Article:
Creating 2D arrays on heap

This is a discussion on Creating 2D arrays on heap within the C++ Programming forums, part of the General Programming Boards category; If we have to create a single dimension array on heap, and then deallocate the memory assigned to it, the ...

  1. #1
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    Creating 2D arrays on heap

    If we have to create a single dimension array on heap, and then deallocate the memory assigned to it, the code would be somthing like this...
    Code:
    char *array=new char[50];
    //....
    delete array;
    Similarly I need to create a 2D array on heap, and deallocate the memory using double pointers. Please help me out.

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    BMJ
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    Am I going crazy? Didn't we just have a thread just like this a few days ago?

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    Re: Creating 2D arrays on heap

    Originally posted by sundeeptuteja
    Code:
    char *array=new char[50];
    //....
    delete array;
    Should actually be
    Code:
    char *array=new char[50];
    //....
    delete[] array;

  5. #5
    elad
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    you could search the board here. There are numerous posts on this topic. In general the rule is you need to use the delete [] command if you use the new[] command.

    char * array;
    //this may be a pointer to a single char or represent an array of
    //char. we can't say on the basis of this information alone

    array = new char[80];
    //now we can say it is an array of 80 char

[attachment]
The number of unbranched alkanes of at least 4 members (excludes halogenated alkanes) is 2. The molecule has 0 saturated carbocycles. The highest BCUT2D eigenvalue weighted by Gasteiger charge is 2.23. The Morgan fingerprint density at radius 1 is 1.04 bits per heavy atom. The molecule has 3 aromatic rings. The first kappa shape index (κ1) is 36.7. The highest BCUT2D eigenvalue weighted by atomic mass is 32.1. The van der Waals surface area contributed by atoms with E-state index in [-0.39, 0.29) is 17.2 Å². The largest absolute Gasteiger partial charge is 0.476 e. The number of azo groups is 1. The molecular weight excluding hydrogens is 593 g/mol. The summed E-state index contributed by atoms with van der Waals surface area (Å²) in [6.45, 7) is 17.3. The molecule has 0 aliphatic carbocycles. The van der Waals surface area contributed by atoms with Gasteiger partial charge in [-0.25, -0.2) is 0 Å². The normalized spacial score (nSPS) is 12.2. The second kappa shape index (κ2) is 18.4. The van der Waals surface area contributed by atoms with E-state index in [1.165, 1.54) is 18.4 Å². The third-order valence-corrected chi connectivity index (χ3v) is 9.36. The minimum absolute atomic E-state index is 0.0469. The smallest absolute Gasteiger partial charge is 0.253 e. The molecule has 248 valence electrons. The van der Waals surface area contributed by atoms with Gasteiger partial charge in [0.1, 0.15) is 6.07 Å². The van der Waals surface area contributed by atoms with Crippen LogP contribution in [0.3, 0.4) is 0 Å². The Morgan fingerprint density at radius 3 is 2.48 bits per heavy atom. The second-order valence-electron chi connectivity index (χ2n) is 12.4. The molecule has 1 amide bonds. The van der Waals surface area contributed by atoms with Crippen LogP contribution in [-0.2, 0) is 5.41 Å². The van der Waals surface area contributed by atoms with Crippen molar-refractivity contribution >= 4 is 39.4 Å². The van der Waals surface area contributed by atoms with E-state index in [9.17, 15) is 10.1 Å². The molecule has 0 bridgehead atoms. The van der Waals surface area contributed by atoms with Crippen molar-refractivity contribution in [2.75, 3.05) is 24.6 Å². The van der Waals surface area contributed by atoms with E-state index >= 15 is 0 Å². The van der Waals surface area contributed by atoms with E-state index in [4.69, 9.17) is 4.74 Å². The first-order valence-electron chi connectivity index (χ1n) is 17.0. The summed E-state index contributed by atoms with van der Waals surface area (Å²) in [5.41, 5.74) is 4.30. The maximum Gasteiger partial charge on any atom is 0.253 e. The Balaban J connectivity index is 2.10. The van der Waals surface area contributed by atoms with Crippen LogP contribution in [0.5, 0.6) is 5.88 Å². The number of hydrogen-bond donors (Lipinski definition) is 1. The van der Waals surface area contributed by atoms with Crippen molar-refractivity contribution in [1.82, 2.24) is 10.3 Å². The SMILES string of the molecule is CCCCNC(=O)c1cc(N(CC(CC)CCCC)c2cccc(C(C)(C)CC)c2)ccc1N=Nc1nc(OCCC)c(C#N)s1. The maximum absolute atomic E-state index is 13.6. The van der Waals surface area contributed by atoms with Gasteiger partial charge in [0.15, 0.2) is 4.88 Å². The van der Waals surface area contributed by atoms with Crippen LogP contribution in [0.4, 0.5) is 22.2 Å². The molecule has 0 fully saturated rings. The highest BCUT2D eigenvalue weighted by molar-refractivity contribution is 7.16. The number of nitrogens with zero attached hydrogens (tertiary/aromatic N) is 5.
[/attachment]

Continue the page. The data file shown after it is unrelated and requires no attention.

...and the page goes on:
delete [] array;
    //here we delete the memory for the 80 char in the array but the pointer, array still exits and isn't pointing at anything now. That is dangerous. Unless your program is closing immediately after the deletion you should assign NULL to array as below to stop array from dangling.

    array = NULL;

    Since a 2d array is an array of arrays you can do this:

    char ** array;
    //can't say if this is a pointer to a pointer to a single char or a 2D array yet

    int x = 90;
    int y = 33;

    array = new char * [x];
    /*Now there are 90 pointers to char arrays in array. But we have no idea what size each of the char arrays in array are. So we have to declare memory for each of the arrays, and each array must have the same size memory. Therefore using a loop seems reasonable:
    */

    int i;
    for(i = 0; i < x; i++)//do the body of this loop x times
    {
    array[i] = new char[y];
    //each pointer in array is assigned memory for an array of 33 char.
    }

    and to delete the memory allocated we reverse the process:

    for(i = 0; i < x; i++)
    {
    delete [] array[i];
    //delete the memory for each 33 char array in array first
    }
    //then delete the memory to the array of 90 pointers
    delete [] array;

    //again array still exists after the deletions. Only the memory pointed to by array has been deleted. So NULL it out if your program isn't stopping immediately.

  6. #6
    sundeeptuteja
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    Elad, I tried your method. My problem is that everytime I try to use this technique to create an array of strings, and then try to sort the strings in alphabetical order, I get an access violation error. Why is that?

  7. #7
    pronounced 'fib' FillYourBrain's Avatar
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    Originally posted by sundeeptuteja
    Elad, I tried your method. My problem is that everytime I try to use this technique to create an array of strings, and then try to sort the strings in alphabetical order, I get an access violation error. Why is that?
    1-One reason could be that you tried to access an index that did not have a string in it.
    2-another reason could be that you have gone past the boundaries of the array of strings.
    3-finally, you could have just overwritten the string. are you accounting for null termination when you allocate them?
    "You are stupid! You are stupid! Oh, and don't forget, you are STUPID!" - Dexter

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